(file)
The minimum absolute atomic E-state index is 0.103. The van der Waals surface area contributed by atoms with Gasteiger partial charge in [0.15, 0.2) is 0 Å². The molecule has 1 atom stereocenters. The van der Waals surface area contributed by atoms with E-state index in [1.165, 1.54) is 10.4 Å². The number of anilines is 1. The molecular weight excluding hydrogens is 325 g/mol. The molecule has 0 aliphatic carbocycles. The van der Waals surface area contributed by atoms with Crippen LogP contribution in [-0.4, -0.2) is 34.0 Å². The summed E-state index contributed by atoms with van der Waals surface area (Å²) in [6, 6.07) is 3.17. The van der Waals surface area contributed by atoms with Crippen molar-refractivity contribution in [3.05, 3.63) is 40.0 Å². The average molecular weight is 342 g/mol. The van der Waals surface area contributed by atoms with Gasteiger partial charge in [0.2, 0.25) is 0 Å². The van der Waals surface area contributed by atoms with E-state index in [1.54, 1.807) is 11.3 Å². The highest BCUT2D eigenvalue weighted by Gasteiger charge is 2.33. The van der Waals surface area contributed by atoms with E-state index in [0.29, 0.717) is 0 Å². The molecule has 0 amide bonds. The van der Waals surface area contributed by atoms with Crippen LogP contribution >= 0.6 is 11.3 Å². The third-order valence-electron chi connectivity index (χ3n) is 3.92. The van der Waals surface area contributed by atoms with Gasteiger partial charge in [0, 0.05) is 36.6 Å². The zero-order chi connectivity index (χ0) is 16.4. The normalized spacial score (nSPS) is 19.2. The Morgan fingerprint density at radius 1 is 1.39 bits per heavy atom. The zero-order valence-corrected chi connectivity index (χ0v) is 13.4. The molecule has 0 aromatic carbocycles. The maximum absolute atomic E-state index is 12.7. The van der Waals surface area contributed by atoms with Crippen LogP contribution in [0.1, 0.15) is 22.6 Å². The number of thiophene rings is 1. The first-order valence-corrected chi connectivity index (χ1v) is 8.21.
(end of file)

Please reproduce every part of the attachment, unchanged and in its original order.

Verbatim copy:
The minimum absolute atomic E-state index is 0.103. The van der Waals surface area contributed by atoms with Gasteiger partial charge in [0.15, 0.2) is 0 Å². The molecule has 1 atom stereocenters. The van der Waals surface area contributed by atoms with E-state index in [1.165, 1.54) is 10.4 Å². The number of anilines is 1. The molecular weight excluding hydrogens is 325 g/mol. The molecule has 0 aliphatic carbocycles. The van der Waals surface area contributed by atoms with Crippen LogP contribution in [-0.4, -0.2) is 34.0 Å². The summed E-state index contributed by atoms with van der Waals surface area (Å²) in [6, 6.07) is 3.17. The van der Waals surface area contributed by atoms with Crippen molar-refractivity contribution in [3.05, 3.63) is 40.0 Å². The average molecular weight is 342 g/mol. The van der Waals surface area contributed by atoms with Gasteiger partial charge in [0.2, 0.25) is 0 Å². The van der Waals surface area contributed by atoms with E-state index in [1.54, 1.807) is 11.3 Å². The highest BCUT2D eigenvalue weighted by Gasteiger charge is 2.33. The van der Waals surface area contributed by atoms with E-state index in [0.29, 0.717) is 0 Å². The molecule has 0 amide bonds. The van der Waals surface area contributed by atoms with Crippen LogP contribution >= 0.6 is 11.3 Å². The third-order valence-electron chi connectivity index (χ3n) is 3.92. The van der Waals surface area contributed by atoms with Gasteiger partial charge in [0, 0.05) is 36.6 Å². The zero-order chi connectivity index (χ0) is 16.4. The normalized spacial score (nSPS) is 19.2. The Morgan fingerprint density at radius 1 is 1.39 bits per heavy atom. The zero-order valence-corrected chi connectivity index (χ0v) is 13.4. The molecule has 0 aromatic carbocycles. The maximum absolute atomic E-state index is 12.7. The van der Waals surface area contributed by atoms with Crippen LogP contribution in [0.1, 0.15) is 22.6 Å². The number of thiophene rings is 1. The first-order valence-corrected chi connectivity index (χ1v) is 8.21.